"virtualisation" news, interviews, and features

Features about virtualisation

  • 7 things that will sink virtualization

    Many IT professionals measure the success of a technology deployment by all the things they did (see "7 tips for succeeding with virtualization"), but some say a successful virtualization implementation often can be the result of things IT didn't do.

  • QuickStudy: Storage virtualization

    Managing disk storage was once simple: If we needed more space, we got a bigger disk drive. But data storage needs grew, so we started adding multiple disk drives. Finding and managing these became harder and took more time, so we developed RAID, network-attached storage and storage-area networks. Still, managing and maintaining thousands of disk drives became an ever more onerous task.

  • What to ask before launching a storage virtualization project

    NASA's Infrared Processing and Analysis Center wasn't shooting for the stars when it turned to virtualization to meet its storage needs. IPAC's cash-strapped effort to record images of our universe -- up to 30 million objects captured each night and 42 billion records over the life of the project -- required big storage capabilities, and the engineers needed them fast and at a low cost.

  • Managing the complexities of storage virtualization

    There's an age-old choice in IT -- whether to adopt a "best of breed" strategy for the power and flexibility it can bring, or go with a single vendor for accountability and simplicity. J. Craig Venter Institute Inc. (JCVI) believes in best of breed. The genomic research company runs Linux, Unix, Windows and Mac OS in its data center. For storage, it draws on technology from EMC, NetApp, Isilon, DataDomain and Symantec.

  • Storage virtualization: The skills you need

    As companies are diving deeper into virtualized storage projects, IT managers are getting a better understanding of the staff skills they need to make those projects succeed. The exact talents required depend on the type of storage implementation, but most employers say they're in the market for two kinds of IT worker: technicians with vendor-specific SAN or NAS knowledge, and systems administrators and IT architects who understand the complexities and interdependencies among applications, operating systems and I/O, all of which affect storage requirements.

  • The devilish details of desktop virtualization

    Faced with a massive PC refresh at a price tag of US$1.8 million, Jack Wilson instead rolled the dice on virtual desktops three years ago. The enterprise architect at Amerisure Insurance didn't just dabble in the nascent technology, he enacted a sweeping change, replacing all 800 PCs with Wyse thin clients and a server infrastructure that hosts 800 Windows workspaces -- a feat that took eight months and, critically, struck at the heart of worker productivity in a services-dependent industry.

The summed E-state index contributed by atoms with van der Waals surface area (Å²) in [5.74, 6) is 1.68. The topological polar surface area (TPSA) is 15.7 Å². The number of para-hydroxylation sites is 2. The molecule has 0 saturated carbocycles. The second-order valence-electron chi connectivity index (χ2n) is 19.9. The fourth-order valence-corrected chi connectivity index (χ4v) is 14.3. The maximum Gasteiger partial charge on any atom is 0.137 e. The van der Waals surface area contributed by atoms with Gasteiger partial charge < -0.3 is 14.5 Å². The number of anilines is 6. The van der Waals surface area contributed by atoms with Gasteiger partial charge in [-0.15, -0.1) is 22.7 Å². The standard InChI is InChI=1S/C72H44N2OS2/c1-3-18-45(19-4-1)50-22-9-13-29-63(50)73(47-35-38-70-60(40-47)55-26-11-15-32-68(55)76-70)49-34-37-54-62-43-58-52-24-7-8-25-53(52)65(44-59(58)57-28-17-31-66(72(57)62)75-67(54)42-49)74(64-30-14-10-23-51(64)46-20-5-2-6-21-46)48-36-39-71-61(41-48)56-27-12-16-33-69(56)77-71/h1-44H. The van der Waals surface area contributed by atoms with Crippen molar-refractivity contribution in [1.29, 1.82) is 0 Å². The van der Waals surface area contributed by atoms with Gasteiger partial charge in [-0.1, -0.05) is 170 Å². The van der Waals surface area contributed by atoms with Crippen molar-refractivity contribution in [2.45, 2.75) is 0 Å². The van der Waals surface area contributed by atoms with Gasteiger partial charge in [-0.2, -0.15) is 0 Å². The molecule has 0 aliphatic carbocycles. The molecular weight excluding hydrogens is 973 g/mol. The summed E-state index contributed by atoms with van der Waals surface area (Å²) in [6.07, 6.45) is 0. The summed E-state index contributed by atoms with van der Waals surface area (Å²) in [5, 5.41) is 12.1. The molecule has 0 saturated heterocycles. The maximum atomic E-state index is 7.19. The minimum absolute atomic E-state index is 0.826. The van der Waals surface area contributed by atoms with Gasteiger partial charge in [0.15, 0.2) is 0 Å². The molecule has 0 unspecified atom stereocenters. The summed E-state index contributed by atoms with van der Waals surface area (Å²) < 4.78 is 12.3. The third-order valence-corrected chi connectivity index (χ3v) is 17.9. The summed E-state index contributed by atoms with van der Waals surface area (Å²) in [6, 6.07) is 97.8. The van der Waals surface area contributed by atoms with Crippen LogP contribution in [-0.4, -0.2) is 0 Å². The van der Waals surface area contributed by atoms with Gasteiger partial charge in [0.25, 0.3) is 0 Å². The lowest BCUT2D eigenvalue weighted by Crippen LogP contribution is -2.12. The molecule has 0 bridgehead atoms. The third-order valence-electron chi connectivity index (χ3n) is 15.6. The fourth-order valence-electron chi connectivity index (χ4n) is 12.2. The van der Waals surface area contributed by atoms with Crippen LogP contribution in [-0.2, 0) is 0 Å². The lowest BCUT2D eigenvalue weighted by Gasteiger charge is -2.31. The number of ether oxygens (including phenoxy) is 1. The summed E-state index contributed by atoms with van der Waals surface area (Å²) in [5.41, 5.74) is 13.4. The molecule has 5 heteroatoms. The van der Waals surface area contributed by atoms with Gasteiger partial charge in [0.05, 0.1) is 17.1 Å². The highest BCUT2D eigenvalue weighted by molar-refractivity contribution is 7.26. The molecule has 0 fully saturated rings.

• Virtualization rivals step into the ring at VMworld

    VMware expects 14,000 attendees at its annual user conference in Las Vegas this week, including workers from more than 200 trade-show exhibitors. That's a 30 percent increase over last year's attendance -- clear evidence of VMware's influence. But VMworld 2008 will also be the focal point for the gathering storm of competition that the virtualization market leader faces.

  • Going virtual raises storage-management issues

    If you're an IT executive, chances are you're already thinking about storage virtualization. Nearly one-quarter of companies with at least 500 employees have deployed storage virtualization products already, and another 55 percent plan to do so within two years, a recent Gartner survey found.

  • Serving it up to SMBs: What's on the menu?

    There are few people in the IT industry that would gloat about servicing a company of less than 50 people to their global peers. There are even fewer that would do it for a 10-seat operation. But in reality, the SMB market is the backbone of the Australian economy and deserves its time in the spotlight.